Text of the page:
In its Methodology Handbook, the World Bank explains the approaches taken to each of the issues.
Chapter 11 – Business Insolvency – explains the methodology of approach of assessing a country’s insolvency system. It refers to the fact that the
“efficient and rapid exit of nonviable firms plays an important cyclical role in renewing the economy by removing firms that are not productive and making way for more productive ones” with the “purpose of an efficient insolvency framework is to ensure that nonviable firms are swiftly liquidated, and viable firms are effectively restructured in a sustainable way. … Efficient insolvency systems can boost job creation and growth, including by spurring the reallocation of productivity-enhancing capital through the exit of nonviable firms”.
However, as it explains, large-scale and updated comparable data about how well insolvency regimes are operating around the world are scarce with the B-READY project aiming to fill that void.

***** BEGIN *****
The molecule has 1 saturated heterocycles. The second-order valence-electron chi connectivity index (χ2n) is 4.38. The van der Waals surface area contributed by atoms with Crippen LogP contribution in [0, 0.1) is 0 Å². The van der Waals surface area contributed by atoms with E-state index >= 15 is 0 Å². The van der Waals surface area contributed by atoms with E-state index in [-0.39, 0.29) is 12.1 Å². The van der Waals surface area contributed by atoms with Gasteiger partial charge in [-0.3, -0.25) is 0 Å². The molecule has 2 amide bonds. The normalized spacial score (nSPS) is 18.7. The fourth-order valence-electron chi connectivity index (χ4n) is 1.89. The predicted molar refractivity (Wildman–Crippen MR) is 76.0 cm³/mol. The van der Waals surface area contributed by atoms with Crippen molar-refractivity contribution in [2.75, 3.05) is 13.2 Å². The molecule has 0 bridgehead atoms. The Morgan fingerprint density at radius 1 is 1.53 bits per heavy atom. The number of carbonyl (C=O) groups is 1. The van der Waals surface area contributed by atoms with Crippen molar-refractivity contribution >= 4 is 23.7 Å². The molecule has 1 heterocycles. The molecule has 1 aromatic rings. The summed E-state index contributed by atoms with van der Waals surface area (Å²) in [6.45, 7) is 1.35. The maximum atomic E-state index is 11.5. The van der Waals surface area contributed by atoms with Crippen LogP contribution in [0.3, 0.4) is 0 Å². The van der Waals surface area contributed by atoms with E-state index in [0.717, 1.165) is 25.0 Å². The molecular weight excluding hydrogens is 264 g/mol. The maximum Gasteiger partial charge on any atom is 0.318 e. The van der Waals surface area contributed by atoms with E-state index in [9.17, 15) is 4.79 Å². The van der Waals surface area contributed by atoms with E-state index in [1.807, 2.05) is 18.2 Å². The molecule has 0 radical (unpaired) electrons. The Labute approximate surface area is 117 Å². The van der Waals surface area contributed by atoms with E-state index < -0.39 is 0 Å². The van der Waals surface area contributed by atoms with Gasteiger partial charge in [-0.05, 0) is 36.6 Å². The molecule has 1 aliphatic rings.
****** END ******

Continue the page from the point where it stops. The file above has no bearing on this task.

The Business Insolvency topic measures key features of insolvency systems at a regulatory level. It also assesses the institutional and operational infrastructure associated with insolvency proceedings (judicial services), as well as the efficiency of insolvency proceedings in practice across three different dimensions, referred to as pillars. The first pillar assesses the effectiveness of regulation of insolvency proceedings, the second measures the quality of institutional and operational infrastructure for insolvency processes; and the third pillar measures the time and cost required to resolve in-court liquidation and reorganization proceedings. Each pillar is divided into categories and then subcategories.